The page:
Having time to grow a lot of our our own fresh food is central to how we organise our life. When the girls are thinking about what they want for dinner we want them to grow up knowing to first check the garden to see what is ready to harvest. Spending time growing food and eating it fresh from our garden is central to how we take care of our family's health - physical, mental, emotional and spiritual.
The food garden takes up most of our 1/4 acre property, now that we have ripped out most of the long driveway. A large part of the success of our food growing is the fact that we have designed it so that we walk through it to get to the front door. Close proximity is my number one tool for managing a large garden as it makes it easy to do either small snatches of work or longer stretches.
We don't manage it all. I had an almost nil harvest of potatoes this year, I'm still not planting nearly enough carrots and I can't seem to get anywhere with a lot of my beetroot. As well as this I choose to have a garden where the weeds, at manageable levels mostly, are integrated into the overall system. I don't want to do battle in my garden.
I thought I'd write some semi-regular posts on what we've been up to in the garden (and some of what the outcome is in the kitchen) since we spend so much of our lives in it.
Over the last week this is what we have been up to:
> Sowing my last lot of mustard and lupines seeds in empty beds to fix nitrogen in the soil for the next growing season.
> Pulled out the last of our tomato plants (just in time for the first frost) and hung any still with green tomatoes on upside down in the carport.
> Made a little more headway with our bug hotel. Of course we have bug habitat all over our property in small piles of branches, under rocks, in the leaves but these bug hotels are so sculptural and pretty. I liked the idea of one being part of the garden especially in the barer months of Winter but to be honest, at this stage I seem to have more enthusiasm for this project than either of the girls.
> I managed to grow a few peppers this year in a cold frame but not enough for the pizzas we make all year round. I have been buying some while the local ones are cheap, slicing them up and freezing them, ready for pizza topping in the heart of Winter.
> Plodding away at laying a new path at the back door.
> Enjoying the wealth of kale in the garden and slow-cooking it in a new favourite soup for us.
Soak 1 1/2 cups of split peas overnight.
Drain and pace in slow-cooker with some stock.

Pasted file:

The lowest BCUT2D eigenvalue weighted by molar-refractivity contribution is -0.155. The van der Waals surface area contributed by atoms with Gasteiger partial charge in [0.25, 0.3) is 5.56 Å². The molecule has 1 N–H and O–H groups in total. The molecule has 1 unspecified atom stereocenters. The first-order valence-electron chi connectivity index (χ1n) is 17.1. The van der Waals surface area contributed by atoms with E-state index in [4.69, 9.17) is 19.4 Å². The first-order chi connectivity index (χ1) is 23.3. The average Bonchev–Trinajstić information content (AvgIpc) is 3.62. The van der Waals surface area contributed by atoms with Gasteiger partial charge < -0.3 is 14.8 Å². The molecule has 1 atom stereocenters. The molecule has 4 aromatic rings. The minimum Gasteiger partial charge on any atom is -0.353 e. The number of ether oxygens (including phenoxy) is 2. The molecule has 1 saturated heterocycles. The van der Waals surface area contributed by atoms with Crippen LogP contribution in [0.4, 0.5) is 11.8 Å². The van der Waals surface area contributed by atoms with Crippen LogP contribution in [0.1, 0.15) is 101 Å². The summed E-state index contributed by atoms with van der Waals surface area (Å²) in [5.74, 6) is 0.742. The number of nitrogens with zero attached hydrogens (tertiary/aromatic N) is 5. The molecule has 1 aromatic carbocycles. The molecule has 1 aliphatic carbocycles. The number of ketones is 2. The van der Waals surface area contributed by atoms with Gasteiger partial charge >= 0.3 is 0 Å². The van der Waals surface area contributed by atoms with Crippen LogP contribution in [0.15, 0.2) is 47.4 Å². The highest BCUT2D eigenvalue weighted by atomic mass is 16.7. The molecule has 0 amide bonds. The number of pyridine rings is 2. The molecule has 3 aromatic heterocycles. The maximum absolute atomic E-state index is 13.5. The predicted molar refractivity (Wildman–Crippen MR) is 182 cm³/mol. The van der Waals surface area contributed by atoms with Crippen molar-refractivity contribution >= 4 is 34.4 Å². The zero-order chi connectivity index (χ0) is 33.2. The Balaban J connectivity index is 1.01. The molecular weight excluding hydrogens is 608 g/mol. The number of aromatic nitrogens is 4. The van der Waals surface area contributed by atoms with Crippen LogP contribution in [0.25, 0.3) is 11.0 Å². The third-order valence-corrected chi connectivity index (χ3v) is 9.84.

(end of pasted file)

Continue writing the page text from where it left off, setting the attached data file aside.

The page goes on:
Saute an onion, grated ginger, coriander and cumin seed. I also have added a couple of leeks as we have a surplus. Grate a potato into the slowcooker and add the sauted ingredients, rinsing the frypan with some fresh water and adding that to the cooker. Slice up and add kale (and/or silverbeet if abundant). Just prior to serving up, blend with a stick blender. Yum.
> Dallying around on deciding which rooster we are going to give away. Three of our fertilised eggs hatched last November and two of them were roosters! The plan was to eat one but although we have had rich conversation around ethics, animal rights and the general consumption of meat, the girls are not ready to kill their food. We thought he was a hen for the first four months. His name was Elizabeth. You can see the dilemma.
>Hauling an armload of weeds from the edges each morning and throwing them to the chickens. They particularly love dock, puha, chickweed and dandelion - all good herbs for their health.
> Assisting the bees this Autumn with a heavy honey syrup and watching appreciatively as they forage on the few flowers left in the garden.
> Appreciating the mundane task of bundling cabbage tree leaves for the Winter fires. As I work with my hands at the repetitive task, my mind frees up, sits quietly and allows reflections and insights to drop gently into the space created. The gift of the mundane.
> Finally harvesting our large bed of corn. Moving back here last October meant that my corn went in very late. That and a cool Summer meant that it looked doomed by the end of February but our warm Autumn gave the kernals enough time to plump up. There has been corn stuck in our teeth during most meals this week and tomorrow there is a few batches of relish planned.
3 cups corn
2 onions, 4 tomatoes, 1 zucchini, 1 green pepper, all chopped finely.
3/4 cup sugar
1 Tbsp salt, 1/2 tsp back pepper, 1/2 tsp timeric, 1 tsp dry mustard, 1 tsp coriander
1 1/2 cup white vinegar
Boil for about 45 minutes.
Place into sterilised jars.
The first frost arrived last week and the shadows are covering a lot of the garden most of the day. The length of the list surprises me but just goes to show what is achieved in small but regular bites of time.